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The Death of Ivan Ilych, by Leo Tolstoy

with 5 comments

While I was completely bowled over by Anna Karenina when I read it a few years ago, I was pleased to be able to visit Tolstoy again without having to make such a long-term commitment to him. I will get to War and Peace eventually, but for now I crave nothing more than this short tale was able to provide.

Ivan Ilyich is an ordinary man with average ambitions and realistic  expectations who aspires only to live pleasurably and with propriety. As a respected judge, husband, and father, he does his duty and does it well. He bows graciously to the authority of his superiors and enjoys the position of power he maintains in respect to others. He is pleased with himself and with his achievements, until he falls ill as an older man.

Just as there is nothing remarkable about Ivan Ilyich’s life, there is nothing remarkable about his slow struggle toward death. His physical and spiritual decay is monstrous only because it is so banal. Ivan Ilyich considers himself perfectly satisfied in health, but in sickness he questions all the big life choices that have led to the present moment of his dying. He is angry and resentful that he must be a burden to his family, and that, like him, they are unable to fully understand what is happening to him. He sees nothing special in life, yet cannot surrender to leaving it. His last hours are spent producing a terrible scream, an insufferable howling “O” sound that haunts his family for an entirety of three days.

There is nothing interesting about this story, which is what makes it so stunning. An ordinary death is a predictable end to an ordinary life, and yet that ordinariness is itself what is so frightening. What the accused are to the judge, we all eventually become to death (ahem, are you totally bummed out yet?). This is an important reminder for all who can to live extraordinarily; for Ivan Ilyich’s battle is not only against death, but the ways in which it both cloaks and exposes mediocrity in life.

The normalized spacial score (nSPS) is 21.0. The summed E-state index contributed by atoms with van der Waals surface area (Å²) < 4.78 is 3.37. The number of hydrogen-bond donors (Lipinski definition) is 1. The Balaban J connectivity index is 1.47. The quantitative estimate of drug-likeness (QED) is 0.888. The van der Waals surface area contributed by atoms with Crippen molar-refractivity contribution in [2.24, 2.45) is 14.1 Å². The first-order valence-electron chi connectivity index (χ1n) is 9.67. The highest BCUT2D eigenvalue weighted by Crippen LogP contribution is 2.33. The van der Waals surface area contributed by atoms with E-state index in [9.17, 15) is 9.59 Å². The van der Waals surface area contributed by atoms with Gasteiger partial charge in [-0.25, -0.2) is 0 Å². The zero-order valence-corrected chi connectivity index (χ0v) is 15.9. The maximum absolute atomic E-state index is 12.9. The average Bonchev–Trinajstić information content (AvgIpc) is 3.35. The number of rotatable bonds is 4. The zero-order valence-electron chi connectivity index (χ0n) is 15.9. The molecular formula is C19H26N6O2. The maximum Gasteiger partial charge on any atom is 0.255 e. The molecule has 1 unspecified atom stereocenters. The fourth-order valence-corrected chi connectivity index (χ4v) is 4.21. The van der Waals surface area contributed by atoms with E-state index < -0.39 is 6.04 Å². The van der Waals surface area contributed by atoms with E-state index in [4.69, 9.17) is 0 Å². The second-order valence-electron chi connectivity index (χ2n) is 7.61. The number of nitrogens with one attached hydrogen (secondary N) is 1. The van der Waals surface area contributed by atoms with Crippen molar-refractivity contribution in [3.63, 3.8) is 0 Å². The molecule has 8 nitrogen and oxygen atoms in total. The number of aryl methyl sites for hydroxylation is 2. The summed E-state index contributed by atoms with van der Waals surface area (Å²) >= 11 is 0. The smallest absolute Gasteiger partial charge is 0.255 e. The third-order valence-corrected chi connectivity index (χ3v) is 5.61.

This is an unsettling and articulate investigation of mortality which I’m sure only becomes more disturbing and poignant with time. Recommended, then, with the caveat that this is Heavy Stuff.

Written by Emily Jane

January 26, 2012 at 10:22 pm

5 Responses

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  1. Lovely review, Emily Jane, but also worrying. Not just heavy, it sounds difficult too! I had this for Christmas, I hope it doesn’t prove too subtle for me 😦


    January 26, 2012 at 10:30 pm

    • Thank you Sarah 🙂 I wouldn’t worry about that…I actually found it quite “easy” in that regard. The messages are pretty clear, the writing is not too dense, and the introduction to the edition l had was helpful, too. I think you’ll get along with it very well!

      Emily Jane

      January 27, 2012 at 3:16 am

  2. I get this. I’ve always wondered if there is a story that carries ‘no story’ and tells the ordinary lives of ordinary people. Yet, there is more to this. Shows how not standing for anything could be a disappointment especially when death comes knocking and we take a last look through our life and find nothing spectacular in it.

    Nana Fredua-Agyeman

    January 27, 2012 at 4:06 pm

    • Indeed, Nana. I think you would like this book. Mrs. Dalloway, by Virginia Woolf, is similarly “uneventful” in that it’s about a single day in a woman’s life doing errands, preparing for a party, and yet it remains thought-provoking…I would recommend that one as well if you haven’t read it!

      Emily Jane

      January 28, 2012 at 5:42 pm

  3. This book really moved me, because the manner in which death came about was so simple. For me it just meant the littlest things are as important as those we deem “the big things”. I wrote my own review on it here.


    June 9, 2012 at 6:18 am

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